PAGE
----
Understanding the dual nature of lysozyme: part villain – part hero: A Drosophila melanogaster model of lysozyme amyloidosis
2014 (English)Doctoral thesis, comprehensive summary (Other academic)
Amyloid proteins are a distinct class of proteins that can misfold into β-sheet rich structures that later mature to form the characteristic species known as amyloid fibrils, and accumulate in tissues in the human body. The misfolding event is often caused by mutations (or outer factors such as changes in pH) that destabilize the native protein structure. The mature amyloid fibrils were initially believed to be associated with diseases connected to protein misfolding such as Alzheimer’s disease (AD), Parkinson’s disease, transthyretin amyloidosis and lysozyme amyloidosis. However, now it is known that many different factors are involved in these diseases such as failure in protein clearance, lysosomal dysfunction and formation of intermediate misfolded protein species, which possess cytotoxic properties, preceding the formation of mature fibrils.
In this thesis the amyloidogenic protein lysozyme has been examined in vivo by using Drosophila melanogaster (fruit fly) as a model organism. The effects of over-expressing human lysozyme and amyloidogenic variants in Drosophila have been investigated both in the absence and presence of the serum amyloid P component (SAP), a protein known to interact with amyloid species. In addition, the role of lysozyme in AD has been investigated by co-expressing human lysozyme and amyloid β in Drosophila.
The lysozyme protein is an enzyme naturally found in bodily fluids such as tears, breast milk and saliva. It is engaged in the body’s defense and acts by hydrolyzing the cell wall of invading bacteria. Certain disease-associated point mutations in the gene encoding lysozyme destabilize the protein and cause it to misfold which results in systemic amyloidosis. To investigate the in vivo misfolding behavior of lysozyme we developed and established a Drosophila model of lysozyme amyloidosis. SAP is commonly found attached to amyloid deposits in the body; however, the role of SAP in amyloid diseases is unknown. To investigate the effect of SAP in lysozyme misfolding, these two proteins were co-expressed in Drosophila.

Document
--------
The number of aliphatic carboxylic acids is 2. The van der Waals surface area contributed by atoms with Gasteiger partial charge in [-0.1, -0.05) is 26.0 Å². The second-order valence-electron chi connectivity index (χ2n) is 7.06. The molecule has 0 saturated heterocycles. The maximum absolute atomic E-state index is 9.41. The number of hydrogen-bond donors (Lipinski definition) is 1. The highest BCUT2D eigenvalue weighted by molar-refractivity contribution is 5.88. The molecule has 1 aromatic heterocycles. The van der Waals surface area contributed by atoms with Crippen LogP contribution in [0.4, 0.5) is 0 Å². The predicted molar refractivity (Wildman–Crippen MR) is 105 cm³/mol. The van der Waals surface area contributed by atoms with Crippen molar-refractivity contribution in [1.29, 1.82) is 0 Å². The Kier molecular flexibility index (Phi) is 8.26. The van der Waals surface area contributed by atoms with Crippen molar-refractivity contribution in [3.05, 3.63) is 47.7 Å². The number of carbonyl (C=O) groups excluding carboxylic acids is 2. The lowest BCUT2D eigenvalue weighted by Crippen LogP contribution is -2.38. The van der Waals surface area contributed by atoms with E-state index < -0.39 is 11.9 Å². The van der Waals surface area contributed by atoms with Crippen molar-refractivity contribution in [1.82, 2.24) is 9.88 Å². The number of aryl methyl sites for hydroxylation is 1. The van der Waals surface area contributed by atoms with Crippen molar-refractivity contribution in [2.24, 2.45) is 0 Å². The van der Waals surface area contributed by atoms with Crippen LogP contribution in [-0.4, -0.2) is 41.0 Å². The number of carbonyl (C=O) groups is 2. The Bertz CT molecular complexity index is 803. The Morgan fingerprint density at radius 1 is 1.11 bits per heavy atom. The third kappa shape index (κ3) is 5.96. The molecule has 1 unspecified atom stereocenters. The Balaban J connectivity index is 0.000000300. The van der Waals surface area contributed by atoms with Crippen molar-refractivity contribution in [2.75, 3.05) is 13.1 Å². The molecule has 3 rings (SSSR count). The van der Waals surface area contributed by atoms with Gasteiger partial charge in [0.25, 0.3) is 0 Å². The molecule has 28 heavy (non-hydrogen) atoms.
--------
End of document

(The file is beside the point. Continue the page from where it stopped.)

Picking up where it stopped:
The amyloid β peptide is involved in AD, building up the plaques found in AD patient brains. These plaques trigger neuroinflammation and since lysozyme is upregulated during various inflammation conditions, a possible role of lysozyme in AD was investigated by overexpressing lysozyme in a Drosophila model of AD. Interaction between lysozyme and the amyloid β protein was also studied by biophysical measurements.
During my work with this thesis, the dual nature of lysozyme emerged; on the one hand a villain, twisted by mutations, causing the lysozyme amyloidosis disease. On the other hand a hero, delaying the toxicity and maybe the neurological damage caused by the amyloid β peptide.
Place, publisher, year, edition, pages
Linköping: Linköping University Electronic Press, 2014. , 67 p.
Linköping Studies in Science and Technology. Dissertations, ISSN 0345-7524 ; 1574
IdentifiersURN: urn:nbn:se:liu:diva-106647DOI: 10.3384/diss.diva-106647ISBN: 978-91-7519-405-9 (print)OAI: oai:DiVA.org:liu-106647DiVA: diva2:717677
2014-05-05, Planck, Fysikhuset, Campus Valla, Linköpings universitet, Linköping, 10:15 (English)
Wiseman, R. Luke, Assistant Professor
Brorsson, Ann-Christin, Associate ProfessorJonsson, Bengt-Harald (Nalle), Professor
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